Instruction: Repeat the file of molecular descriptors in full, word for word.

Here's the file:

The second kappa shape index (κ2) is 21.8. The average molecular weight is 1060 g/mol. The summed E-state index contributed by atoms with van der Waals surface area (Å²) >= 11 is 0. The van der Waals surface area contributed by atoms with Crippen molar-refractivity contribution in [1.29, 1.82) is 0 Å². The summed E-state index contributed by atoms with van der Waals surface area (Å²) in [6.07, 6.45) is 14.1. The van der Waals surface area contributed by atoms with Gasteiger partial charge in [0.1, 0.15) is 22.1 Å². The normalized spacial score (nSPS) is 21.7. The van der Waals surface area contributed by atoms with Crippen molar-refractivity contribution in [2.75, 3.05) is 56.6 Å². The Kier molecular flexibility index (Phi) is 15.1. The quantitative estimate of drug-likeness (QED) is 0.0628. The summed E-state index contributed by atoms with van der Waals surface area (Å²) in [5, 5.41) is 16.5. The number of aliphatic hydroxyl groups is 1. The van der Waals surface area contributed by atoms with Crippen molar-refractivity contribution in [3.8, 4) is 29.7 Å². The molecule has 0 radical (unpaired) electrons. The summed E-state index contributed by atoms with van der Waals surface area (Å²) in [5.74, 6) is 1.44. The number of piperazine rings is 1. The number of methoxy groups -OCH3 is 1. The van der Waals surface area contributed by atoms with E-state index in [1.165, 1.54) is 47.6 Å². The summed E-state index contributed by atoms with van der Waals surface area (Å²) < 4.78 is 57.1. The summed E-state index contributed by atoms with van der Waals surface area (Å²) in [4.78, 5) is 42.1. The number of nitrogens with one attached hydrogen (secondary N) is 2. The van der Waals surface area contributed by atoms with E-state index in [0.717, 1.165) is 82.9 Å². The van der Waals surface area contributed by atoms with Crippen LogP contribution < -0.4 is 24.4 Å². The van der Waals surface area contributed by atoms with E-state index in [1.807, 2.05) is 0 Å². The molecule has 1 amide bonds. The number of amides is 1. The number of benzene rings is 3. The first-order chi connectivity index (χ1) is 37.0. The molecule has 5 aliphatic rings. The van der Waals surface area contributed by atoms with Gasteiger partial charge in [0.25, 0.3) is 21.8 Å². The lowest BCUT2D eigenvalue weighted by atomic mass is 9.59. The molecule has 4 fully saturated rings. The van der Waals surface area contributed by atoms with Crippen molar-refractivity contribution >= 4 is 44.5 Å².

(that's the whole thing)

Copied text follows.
The second kappa shape index (κ2) is 21.8. The average molecular weight is 1060 g/mol. The summed E-state index contributed by atoms with van der Waals surface area (Å²) >= 11 is 0. The van der Waals surface area contributed by atoms with Crippen molar-refractivity contribution in [1.29, 1.82) is 0 Å². The summed E-state index contributed by atoms with van der Waals surface area (Å²) in [6.07, 6.45) is 14.1. The van der Waals surface area contributed by atoms with Gasteiger partial charge in [0.1, 0.15) is 22.1 Å². The normalized spacial score (nSPS) is 21.7. The van der Waals surface area contributed by atoms with Crippen molar-refractivity contribution in [2.75, 3.05) is 56.6 Å². The Kier molecular flexibility index (Phi) is 15.1. The quantitative estimate of drug-likeness (QED) is 0.0628. The summed E-state index contributed by atoms with van der Waals surface area (Å²) in [5, 5.41) is 16.5. The number of aliphatic hydroxyl groups is 1. The van der Waals surface area contributed by atoms with Crippen molar-refractivity contribution in [3.8, 4) is 29.7 Å². The molecule has 0 radical (unpaired) electrons. The summed E-state index contributed by atoms with van der Waals surface area (Å²) in [5.74, 6) is 1.44. The number of piperazine rings is 1. The number of methoxy groups -OCH3 is 1. The van der Waals surface area contributed by atoms with E-state index in [1.165, 1.54) is 47.6 Å². The summed E-state index contributed by atoms with van der Waals surface area (Å²) < 4.78 is 57.1. The summed E-state index contributed by atoms with van der Waals surface area (Å²) in [4.78, 5) is 42.1. The number of nitrogens with one attached hydrogen (secondary N) is 2. The van der Waals surface area contributed by atoms with E-state index in [0.717, 1.165) is 82.9 Å². The van der Waals surface area contributed by atoms with Crippen LogP contribution < -0.4 is 24.4 Å². The van der Waals surface area contributed by atoms with E-state index in [1.807, 2.05) is 0 Å². The molecule has 1 amide bonds. The number of amides is 1. The number of benzene rings is 3. The first-order chi connectivity index (χ1) is 37.0. The molecule has 5 aliphatic rings. The van der Waals surface area contributed by atoms with Gasteiger partial charge in [0.25, 0.3) is 21.8 Å². The lowest BCUT2D eigenvalue weighted by atomic mass is 9.59. The molecule has 4 fully saturated rings. The van der Waals surface area contributed by atoms with Crippen molar-refractivity contribution >= 4 is 44.5 Å².